NR: When you’re working on a new idea for a book, how do you know if it has the energy or spark that will make it a success? I suppose I’m asking what’s the secret ingredient for an exceptional children’s book?

BB: A good picture book has an important truth underlying the surface story. I often use Jane Yolen’s How Do Dinosaurs Say Good Night as an example. The storyline is quite simple and there’s the immediate appeal of dinosaurs in a humorous situation, but the real genius of that book is the reaction of the human parents to their giant dinosaur kids throwing fits. The parents, dwarfed by their kids, are normal parents—a bit exasperated maybe, but not the least bit frightened. For a young child, their emotions, especially their angry ones must feel a bit like out-of-control monsters. Underlying that book is a deep reassurance. Your parents can handle you and your big emotions. You won’t scare them or drive them away. You are in safe hands.

Usually those kind of ideas just come to you. They are gifts. But they won’t always be obvious. So if nothing else, start working the story ideas that come to you and see which ones you find yourself going back to again and again. If it keeps pulling you back, there’s probably something deeper you’re working out with that story. The more drafts you do, the more that underlying part will emerge.

NR: What did you think of Scott Simon and Daniel Pinkwater’s reading of A Visitor for Bear on NPR? Did you approve of their interpretation and their accents? I thought Scott, as Mouse, sounded a little like Paul McCartney.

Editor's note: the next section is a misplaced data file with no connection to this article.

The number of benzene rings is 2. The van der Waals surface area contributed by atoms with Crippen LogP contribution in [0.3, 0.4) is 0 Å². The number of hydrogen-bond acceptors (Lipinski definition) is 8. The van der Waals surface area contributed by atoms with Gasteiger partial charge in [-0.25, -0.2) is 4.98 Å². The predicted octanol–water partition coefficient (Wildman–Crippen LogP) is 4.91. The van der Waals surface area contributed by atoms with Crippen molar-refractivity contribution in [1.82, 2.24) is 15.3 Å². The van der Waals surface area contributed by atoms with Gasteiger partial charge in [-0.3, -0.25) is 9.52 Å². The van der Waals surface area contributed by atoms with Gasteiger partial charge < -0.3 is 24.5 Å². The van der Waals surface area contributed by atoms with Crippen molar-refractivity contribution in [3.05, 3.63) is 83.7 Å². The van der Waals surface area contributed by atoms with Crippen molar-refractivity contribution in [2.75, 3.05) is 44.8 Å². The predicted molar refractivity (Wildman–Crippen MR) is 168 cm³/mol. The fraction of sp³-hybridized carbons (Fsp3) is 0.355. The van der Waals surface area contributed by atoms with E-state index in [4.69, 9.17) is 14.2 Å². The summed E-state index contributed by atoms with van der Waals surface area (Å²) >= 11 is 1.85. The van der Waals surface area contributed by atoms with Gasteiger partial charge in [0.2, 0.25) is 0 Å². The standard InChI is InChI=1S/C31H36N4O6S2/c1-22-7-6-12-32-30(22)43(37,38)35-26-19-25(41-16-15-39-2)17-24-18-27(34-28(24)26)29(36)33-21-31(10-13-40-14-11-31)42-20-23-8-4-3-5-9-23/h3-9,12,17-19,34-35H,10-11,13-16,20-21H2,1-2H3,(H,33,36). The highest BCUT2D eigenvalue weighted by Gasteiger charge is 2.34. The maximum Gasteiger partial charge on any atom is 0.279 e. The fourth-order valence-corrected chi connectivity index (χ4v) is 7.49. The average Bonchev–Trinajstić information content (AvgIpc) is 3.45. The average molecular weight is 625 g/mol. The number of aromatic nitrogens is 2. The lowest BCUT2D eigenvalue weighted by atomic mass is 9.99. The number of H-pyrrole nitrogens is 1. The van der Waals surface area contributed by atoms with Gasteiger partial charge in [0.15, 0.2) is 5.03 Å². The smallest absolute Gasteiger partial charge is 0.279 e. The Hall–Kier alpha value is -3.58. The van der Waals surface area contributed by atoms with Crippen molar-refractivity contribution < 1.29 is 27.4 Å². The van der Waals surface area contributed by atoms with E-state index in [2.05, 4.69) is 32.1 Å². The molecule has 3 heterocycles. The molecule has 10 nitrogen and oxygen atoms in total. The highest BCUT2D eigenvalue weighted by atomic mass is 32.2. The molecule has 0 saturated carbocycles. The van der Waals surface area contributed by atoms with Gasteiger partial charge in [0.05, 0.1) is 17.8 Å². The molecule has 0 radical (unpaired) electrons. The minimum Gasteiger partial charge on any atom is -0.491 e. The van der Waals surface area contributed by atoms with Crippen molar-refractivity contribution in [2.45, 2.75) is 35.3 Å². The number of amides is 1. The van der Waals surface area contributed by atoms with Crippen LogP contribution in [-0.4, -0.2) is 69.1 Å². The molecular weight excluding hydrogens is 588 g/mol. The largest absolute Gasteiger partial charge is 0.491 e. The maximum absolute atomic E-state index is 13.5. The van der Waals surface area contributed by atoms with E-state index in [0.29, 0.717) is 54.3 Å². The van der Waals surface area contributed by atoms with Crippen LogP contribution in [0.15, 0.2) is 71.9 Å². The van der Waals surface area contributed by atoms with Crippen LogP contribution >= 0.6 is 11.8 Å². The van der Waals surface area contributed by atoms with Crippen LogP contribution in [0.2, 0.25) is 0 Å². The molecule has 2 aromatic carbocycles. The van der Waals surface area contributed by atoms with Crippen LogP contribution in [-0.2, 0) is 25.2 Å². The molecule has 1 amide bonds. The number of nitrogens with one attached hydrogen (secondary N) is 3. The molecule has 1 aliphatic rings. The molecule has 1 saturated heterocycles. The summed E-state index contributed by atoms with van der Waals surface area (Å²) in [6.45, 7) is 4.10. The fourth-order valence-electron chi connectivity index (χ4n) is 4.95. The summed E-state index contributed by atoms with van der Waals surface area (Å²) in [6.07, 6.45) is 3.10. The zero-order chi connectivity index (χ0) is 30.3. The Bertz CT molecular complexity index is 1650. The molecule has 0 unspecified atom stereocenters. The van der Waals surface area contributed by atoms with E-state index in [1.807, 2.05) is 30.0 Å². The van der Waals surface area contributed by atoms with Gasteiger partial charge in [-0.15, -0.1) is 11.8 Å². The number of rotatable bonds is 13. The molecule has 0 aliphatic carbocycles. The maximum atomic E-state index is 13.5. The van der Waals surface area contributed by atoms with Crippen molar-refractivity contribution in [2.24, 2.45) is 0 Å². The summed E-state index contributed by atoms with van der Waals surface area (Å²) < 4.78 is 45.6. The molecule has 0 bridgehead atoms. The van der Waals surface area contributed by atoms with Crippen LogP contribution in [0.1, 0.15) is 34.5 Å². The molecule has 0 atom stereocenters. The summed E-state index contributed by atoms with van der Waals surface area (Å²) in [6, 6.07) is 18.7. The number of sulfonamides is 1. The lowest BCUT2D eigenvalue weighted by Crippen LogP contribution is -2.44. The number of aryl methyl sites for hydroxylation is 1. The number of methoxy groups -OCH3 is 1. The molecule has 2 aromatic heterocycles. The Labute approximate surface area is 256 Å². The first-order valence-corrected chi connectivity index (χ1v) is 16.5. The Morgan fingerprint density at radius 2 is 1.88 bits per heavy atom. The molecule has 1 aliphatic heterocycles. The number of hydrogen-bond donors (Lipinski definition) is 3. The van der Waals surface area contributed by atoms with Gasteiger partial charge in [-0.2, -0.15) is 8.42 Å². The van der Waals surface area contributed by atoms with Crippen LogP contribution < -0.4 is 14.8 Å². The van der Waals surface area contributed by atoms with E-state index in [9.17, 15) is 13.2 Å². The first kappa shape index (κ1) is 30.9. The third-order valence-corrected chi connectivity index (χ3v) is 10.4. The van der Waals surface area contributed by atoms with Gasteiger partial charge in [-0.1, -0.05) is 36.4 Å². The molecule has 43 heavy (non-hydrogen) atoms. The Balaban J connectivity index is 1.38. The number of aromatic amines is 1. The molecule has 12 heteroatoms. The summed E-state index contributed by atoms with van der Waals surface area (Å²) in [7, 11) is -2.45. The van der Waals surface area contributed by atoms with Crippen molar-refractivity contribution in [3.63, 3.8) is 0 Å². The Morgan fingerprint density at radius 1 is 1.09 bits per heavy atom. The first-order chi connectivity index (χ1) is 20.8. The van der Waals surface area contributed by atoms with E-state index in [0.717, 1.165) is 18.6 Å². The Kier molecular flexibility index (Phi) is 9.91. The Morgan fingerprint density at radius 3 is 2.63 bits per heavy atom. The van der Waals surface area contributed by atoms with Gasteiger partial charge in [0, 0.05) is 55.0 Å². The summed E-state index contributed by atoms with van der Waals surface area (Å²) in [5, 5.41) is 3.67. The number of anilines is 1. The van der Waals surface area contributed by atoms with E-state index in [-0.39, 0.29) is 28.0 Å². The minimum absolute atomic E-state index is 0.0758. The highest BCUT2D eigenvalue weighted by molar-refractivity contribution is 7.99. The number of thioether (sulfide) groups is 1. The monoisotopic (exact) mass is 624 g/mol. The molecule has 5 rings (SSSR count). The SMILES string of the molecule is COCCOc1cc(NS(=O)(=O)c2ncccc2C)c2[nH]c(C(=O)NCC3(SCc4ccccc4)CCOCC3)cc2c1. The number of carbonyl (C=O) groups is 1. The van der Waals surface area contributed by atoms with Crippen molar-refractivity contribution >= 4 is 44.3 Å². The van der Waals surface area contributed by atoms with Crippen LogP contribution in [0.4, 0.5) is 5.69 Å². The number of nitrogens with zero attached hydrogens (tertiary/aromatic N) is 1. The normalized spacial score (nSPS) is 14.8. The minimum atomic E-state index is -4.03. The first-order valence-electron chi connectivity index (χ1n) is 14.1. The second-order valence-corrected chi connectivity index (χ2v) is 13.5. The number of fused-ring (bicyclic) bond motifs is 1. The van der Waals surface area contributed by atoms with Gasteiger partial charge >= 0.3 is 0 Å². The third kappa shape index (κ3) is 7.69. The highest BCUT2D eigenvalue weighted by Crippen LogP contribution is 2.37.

BB: It was so fun to hear that. Scott was great as Mouse. My Bear is gruffer than Pinkwater’s, but I thought they really captured the dynamic. I like asking people how they read the characters. Most people do tend to give Mouse a bit of an English accent. Bear varies more. The funniest one I heard was a dad reading Bear as a Julia Child.

NR: My daughter especially loved The Magical Ms. Plum. In the Kirkus review Ms. Plum was referred to as the possible granddaughter of Mrs. Piggle Wiggle. That’s quite a compliment. Did you have Mrs. Piggle Wiggle in mind when you created Ms. Plum?

BB: I didn’t start with that intent, but once I started developing the story, it was obvious that this was a similar template to the Mrs. Piggle Wiggle stories.  I like to say that I was channeling Betty MacDonald. She attended the high school that is just a few blocks from my house.

NR: What’s the most helpful/important piece of advice you were given when you were first starting out as a writer?

BB: If you’re easily discouraged, you should be.